Food trends to look out for in 2024
In the food and beverage industry, trends come and go, some lasting several years and others being a quick burst of activity. Often, they will branch off into a progression of the original trend and new developments emerge. Looking back on the predicted trends over the past few years, some came to nothing, whilst others have developed and adapted from year to year, bringing new focuses to the food and drink market. Read on to discover what trends 2024 may reveal.
Food trends in 2024
January brings Veganuary and an influx of meat-free products. Yet whilst the vegan movement has been a key trend in past years, we have seen this progress through to flexitarianism as a more realistic and widespread approach to reducing meat consumption. As The Guardian reports, “UK meat consumption is at the lowest level since records began” in the 1970s, driven by the cost of living and consumer lifestyle changes. However, with our requirement to reach net zero by 2050 and the necessary pressure to reduce our greenhouse gas emissions, there is an urgent need to address our meat consumption.
Whilst a vegan diet omits meat and animal products completely, and a flexitarian diet reduces meat consumption in general but not completely, reviewing what type of meat we eat plays a vital part in reducing the carbon impact that animals have on our planet.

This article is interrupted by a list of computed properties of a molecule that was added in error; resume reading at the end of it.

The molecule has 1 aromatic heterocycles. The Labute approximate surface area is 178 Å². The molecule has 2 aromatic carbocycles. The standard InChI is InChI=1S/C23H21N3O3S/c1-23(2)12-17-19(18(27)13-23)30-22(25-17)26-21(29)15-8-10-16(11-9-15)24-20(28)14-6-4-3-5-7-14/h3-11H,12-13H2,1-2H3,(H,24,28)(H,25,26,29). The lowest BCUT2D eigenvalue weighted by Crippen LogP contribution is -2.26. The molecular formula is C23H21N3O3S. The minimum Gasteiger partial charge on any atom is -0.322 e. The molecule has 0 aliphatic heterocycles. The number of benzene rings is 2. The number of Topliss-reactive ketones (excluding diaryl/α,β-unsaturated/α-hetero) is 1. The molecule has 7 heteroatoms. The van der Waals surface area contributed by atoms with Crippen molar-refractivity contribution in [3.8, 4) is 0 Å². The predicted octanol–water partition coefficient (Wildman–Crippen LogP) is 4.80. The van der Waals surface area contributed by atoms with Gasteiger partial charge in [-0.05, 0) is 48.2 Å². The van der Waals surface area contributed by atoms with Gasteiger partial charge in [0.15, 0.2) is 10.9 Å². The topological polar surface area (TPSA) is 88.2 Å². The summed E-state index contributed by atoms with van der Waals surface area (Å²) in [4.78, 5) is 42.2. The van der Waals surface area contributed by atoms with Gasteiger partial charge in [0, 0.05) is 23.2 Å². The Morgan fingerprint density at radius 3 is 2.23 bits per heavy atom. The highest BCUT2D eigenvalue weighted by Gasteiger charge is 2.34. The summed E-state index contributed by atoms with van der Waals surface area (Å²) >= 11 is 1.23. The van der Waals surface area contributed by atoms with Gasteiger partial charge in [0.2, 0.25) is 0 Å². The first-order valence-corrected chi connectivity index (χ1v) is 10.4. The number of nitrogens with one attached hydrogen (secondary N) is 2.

Reducing ruminant consumption
Looking ahead to 2024, the meat-free movement will progress to address ruminant meats and how we manage these in terms of meat consumption. Categorised by their unique digestive system, ruminants include cattle, sheep, goats, deer, buffalo, elk, giraffes and camels. With four compartments to their stomachs (we as humans have one), the largest of these compartments (the rumen) stores and ferments food as part of the digestive process. Later regurgitated to finish its digestion, the food and fibres ferment in the rumen of the animal and produce methane and other by-products which is then released into the atmosphere and therefore contributes to our greenhouse gas emissions.
Whilst it’s unlikely we will see giraffes and camels on any menu in the UK, beef and lamb are the main culprits in this. With a need to reduce greenhouse gas emissions, the reduction and even elimination of ruminant meats from our menus and diets is a key focus in addressing this. Unlike a vegan diet, there is no need to remove meat completely, but consumers will be encouraged to follow a trend moving towards non ruminant meats such as chicken, turkey and pork.